At the end of March in 2015, the Japanese government passed the 2015 Tax Reform Proposal. Among other policies included in the new law was the “exit tax provision”. You may have heard about this in passing from friends our colleagues. In short, what the law seeks to do is crystalize any taxable gains on your financial assets when you permanently leave Japan. For the time being, the good news is that this law primarily applies to high net worth individuals and may not be applicable to your situation at this moment. However, it is still imperative that all foreigners living in Japan be made aware of the primary details of the Japan exit tax. Should there be any changes to your personal financial situation, or any future changes to the law; you may find yourself falling under the tax regime.
As has been seen in other countries, exit tax laws are quite complicated and are simultaneously updated over the course of a number of years as they are rolled out, while local governments gauge their effectiveness. For example, there has yet to be sufficient clarification on whether or not employee vested stock options are to be included in the exit tax. For the time being the main function of the law is to, upon your exiting Japan, mark-to-market all specified financial assets, and then impose a tax on capital gains where appropriate (even if you haven’t sold them).
It is important to note that this does not mean the Japanese government will force you to sell the assets and realize the gain. They are simply treating it as if you had sold the assets, and accordingly sending the bill for the capital gains tax.
As mentioned, it is likely that the exit tax does not yet apply to you. For example, if you are a foreigner living in Japan, the tax does not apply until 5 years after it was passed in 2015. That said, June 20th 2020 is rapidly approaching. As of writing this article, almost half of the grace period has elapsed. In addition, as is the case with most exit taxes, the law is designed to prevent wealthy individuals from moving large amounts of their wealth overseas in an effort to escape Japan’s taxes. As such, at the moment the tax is only levied on individuals with financial assets in excess of 100 Million JPY (or currency equivalent). However, it is not guaranteed that this lower threshold will not at some point be reduced.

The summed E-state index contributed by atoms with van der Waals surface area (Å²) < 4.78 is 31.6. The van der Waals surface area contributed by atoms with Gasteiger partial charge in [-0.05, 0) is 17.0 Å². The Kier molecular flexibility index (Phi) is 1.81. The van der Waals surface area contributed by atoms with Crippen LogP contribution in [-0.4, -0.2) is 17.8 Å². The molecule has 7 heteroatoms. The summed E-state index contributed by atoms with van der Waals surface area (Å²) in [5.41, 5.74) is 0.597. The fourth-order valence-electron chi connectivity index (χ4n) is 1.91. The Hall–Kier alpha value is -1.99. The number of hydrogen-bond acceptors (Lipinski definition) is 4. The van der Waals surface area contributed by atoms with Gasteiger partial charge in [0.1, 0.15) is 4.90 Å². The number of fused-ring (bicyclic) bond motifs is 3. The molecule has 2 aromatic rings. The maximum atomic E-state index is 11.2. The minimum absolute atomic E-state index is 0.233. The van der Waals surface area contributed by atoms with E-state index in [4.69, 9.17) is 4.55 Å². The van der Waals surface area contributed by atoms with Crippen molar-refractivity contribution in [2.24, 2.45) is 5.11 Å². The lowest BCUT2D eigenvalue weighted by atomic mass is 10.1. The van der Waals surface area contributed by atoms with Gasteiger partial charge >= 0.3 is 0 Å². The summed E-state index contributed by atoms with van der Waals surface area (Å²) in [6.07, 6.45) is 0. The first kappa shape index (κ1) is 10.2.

Assets that fall under the tax regime:
-Securites (as defined by Japan income tax code)
-Corporate and government bonds
-Unsettled credit transactions
Another important note is that it is not necessary for just one asset or class of assets to be in excess of 100 Million JPY. The government looks at the total aggregate value of all financial assets in order to determine if you are over the threshold and then taxable upon exiting Japan. Notably not on the list are any holdings in real estate and other fixed assets. This is likely due to the fact that it is quite difficult to take a building with you if you were to move overseas, and as such the Japanese government will have no difficulty in continuing to tax the asset after you leave.
Also not on the list are any cash holdings. This should come as no surprise however as, aside from foreign currency speculation, there is no taxable gain to be realized upon leaving Japan. However, take the case where someone has substantial financial assets, but falls just short of the 100 Million JPY threshold. In this example, this person however also has substantial cash holdings which, if included, would push him over the limit. This however would not be the case, as at the moment the tax code does not allow for inclusion of cash holdings in the threshold calculation.
Another key asset class which is not on the list of taxable assets is insurance. As elaborated in other insights articles, insurance policies can take many forms, and in some cases can carry substantial encashment values and investment capabilities. Depending on your nationality and eventual country of residence, there may be considerable tax benefits such as gross rollup, tax benefits on withdrawal, or tax reduction when considering inheritance tax planning. In this regard, wrapping your investments in an insurance contract could protect your assets from the exit tax if you decide to leave Japan.
Exit tax on inheritance or gift to non-residents
If those subject to the exit tax plan to transfer ownership of the assets to someone else or some entity outside of Japan, this unfortunately will not negate the tax. Making such gifts or inheritance transfers will be treated the same as above, and any unrealized capital gains will be applied the tax.
How to pay the exit tax
If you find yourself falling under this tax regime and plan to leave Japan, you should seek to appoint a Tax Administrator. If you appoint a Tax Administrator prior to departing the country, the financial assets will be taxed on capital gains given a mark-to-market on your actual departure date. If you do not appoint a Tax Administrator prior to leaving Japan, the tax will need to be paid 4 months prior to your departure date. What may not be readily apparent, is that this would indicate that if you leave Japan without having appointed a Tax Administrator or without having already paid your taxes, then you could automatically and immediately become deemed tax delinquent as of 4 month prior, and subject to any penalties and/or interest on taxes owed.
Ministry of Finance – 2015 Tax Reform Proposal
Japanese Law – Act No. 33 – Income Tax Act – Article 2, Section 17
Japanese Law – Act No. 25 – Financial Instruments and Exchange Act – Article 2, Paragraph 1